The Schuylkill River Trail is one of many examples of Philadelphia’s commitment to pedestrian safety. Although it may not rank as highly as NYC or San Fran, Philly has a lot to be proud of in terms of walkability. Indeed, this city often ranks as one of the most walkable in the USA. If it’s your first time in the city, you may be surprised just how easy walking around Philadelphia’s historic districts are.

Relive The Revolution At Fort Mifflin

To say there’s a lot of colonial history in Philadelphia is quite the understatement. After all, this is where the Founding Fathers put together both the Declaration of Independence and the Constitution. Central Philadelphia is also a 30-minute car drive away from Valley Forge, where General George Washington and the Continental Army famously retreated in 1777.

While Valley Forge and Independence Hall are must-see destinations, don’t forget about Fort Mifflin! Although it’s not often mentioned in high school history, this well-preserved British fort played a significant role in the Revolutionary War.

Now a National Historic Landmark, Fort Mifflin is regarded as one of the USA’s oldest military structures. If you’re lucky, you might catch an exciting live demonstration during your tour. Just be forewarned, some locals say spectral soldiers still haunt these grounds.

As a bonus, this fort is just a stone’s throw from Philadelphia International Airport. So be sure to plan a visit here if you’re flying into Philly!

A Legendary Library – Tour The Ornate Rosenbach Museum

Although the Rosenbach might not look like much on the outside, it’s a pretty big deal for bibliophiles. Named after the brothers Philip and Dr. A.S.W. Rosenbach, this library & museum houses thousands of the rarest books and manuscripts in the USA.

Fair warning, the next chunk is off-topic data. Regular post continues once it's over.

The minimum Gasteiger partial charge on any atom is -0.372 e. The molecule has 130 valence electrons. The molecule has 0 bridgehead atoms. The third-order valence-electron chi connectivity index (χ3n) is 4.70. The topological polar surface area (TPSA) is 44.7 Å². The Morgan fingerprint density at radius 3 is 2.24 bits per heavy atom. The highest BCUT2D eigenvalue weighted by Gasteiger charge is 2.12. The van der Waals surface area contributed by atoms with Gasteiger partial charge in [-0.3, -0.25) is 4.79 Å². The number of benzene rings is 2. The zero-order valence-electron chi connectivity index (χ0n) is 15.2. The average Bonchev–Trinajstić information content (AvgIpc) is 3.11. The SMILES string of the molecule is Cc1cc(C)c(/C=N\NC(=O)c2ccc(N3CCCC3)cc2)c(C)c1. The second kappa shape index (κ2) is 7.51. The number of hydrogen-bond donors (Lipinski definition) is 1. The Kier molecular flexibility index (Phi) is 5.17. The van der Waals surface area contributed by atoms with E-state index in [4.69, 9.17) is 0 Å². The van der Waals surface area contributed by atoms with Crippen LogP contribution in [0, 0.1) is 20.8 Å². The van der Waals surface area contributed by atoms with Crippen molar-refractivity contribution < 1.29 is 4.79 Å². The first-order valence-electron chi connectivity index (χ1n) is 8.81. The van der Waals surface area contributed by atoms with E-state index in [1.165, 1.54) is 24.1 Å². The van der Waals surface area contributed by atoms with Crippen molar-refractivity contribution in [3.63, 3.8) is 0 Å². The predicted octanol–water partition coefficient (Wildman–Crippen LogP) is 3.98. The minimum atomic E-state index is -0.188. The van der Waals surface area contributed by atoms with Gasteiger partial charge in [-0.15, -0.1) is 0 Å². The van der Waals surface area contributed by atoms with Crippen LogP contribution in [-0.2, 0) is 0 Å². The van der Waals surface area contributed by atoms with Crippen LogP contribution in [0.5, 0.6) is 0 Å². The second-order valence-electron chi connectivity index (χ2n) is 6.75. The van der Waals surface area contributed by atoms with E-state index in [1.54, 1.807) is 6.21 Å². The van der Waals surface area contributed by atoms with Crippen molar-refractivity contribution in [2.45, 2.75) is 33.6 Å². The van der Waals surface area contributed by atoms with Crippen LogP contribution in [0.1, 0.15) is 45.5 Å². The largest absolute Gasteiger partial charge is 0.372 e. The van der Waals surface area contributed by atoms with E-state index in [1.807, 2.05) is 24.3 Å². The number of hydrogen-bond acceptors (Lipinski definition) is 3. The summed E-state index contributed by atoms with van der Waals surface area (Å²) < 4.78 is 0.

Most famously, the Rosenbach has the original manuscript for James Joyce’s masterpiece Ulysses, but there are countless other treasures to explore here. For instance, you’ll get to see a first edition of Ben Franklin’s Poor Richard’s Almanak, notes from children’s author Maurice Sendak, and drafts for Bram Stoker’s spooky Dracula. 

In addition to sharing a few of these rare books with visitors, the Rosenbach offers guided tours of its historic home. Even if you’re not all that into high literature, it’s a fun experience to walk back in time in this gorgeous property.

You can find the Rosenbach at 2008 and 2010 Delancey Place, just a short walk from Rittenhouse Square.

A Final Footnote On Footlongs! – Where’s The Best Philly Cheesesteak?

After exploring every corner of Philadelphia, you’re probably feeling pretty hungry. Of course, the tastiest way to re-fuel in this city is to order an iconic Philly cheesesteak!

However, since this steamy sandwich is such a Philly staple, it can be difficult for tourists to find the “best” in the city. Although there are spirited debates over who offers the best cheesesteak, Pat’s King of Steaks wins the award for “authenticity.” According to most reports, Pat Olivieri created the first Philly cheesesteak in 1930, and his family continues this tradition at this 24/7 food stand. You can find Pat’s King of Steaks at 1237 E Passyunk Ave. in South Philly.

If you’d rather stay in the heart of Philadelphia, then food critics recommend the new Sonny’s Famous Steaks at 228 Market Street. Although it only opened in 2000, Sonny’s is hailed for using the highest-quality local cheeses, Angus beef, and fresh-baked bread. Best of all, you could reach Sonny’s in a short stroll from the touristy Liberty Bell area.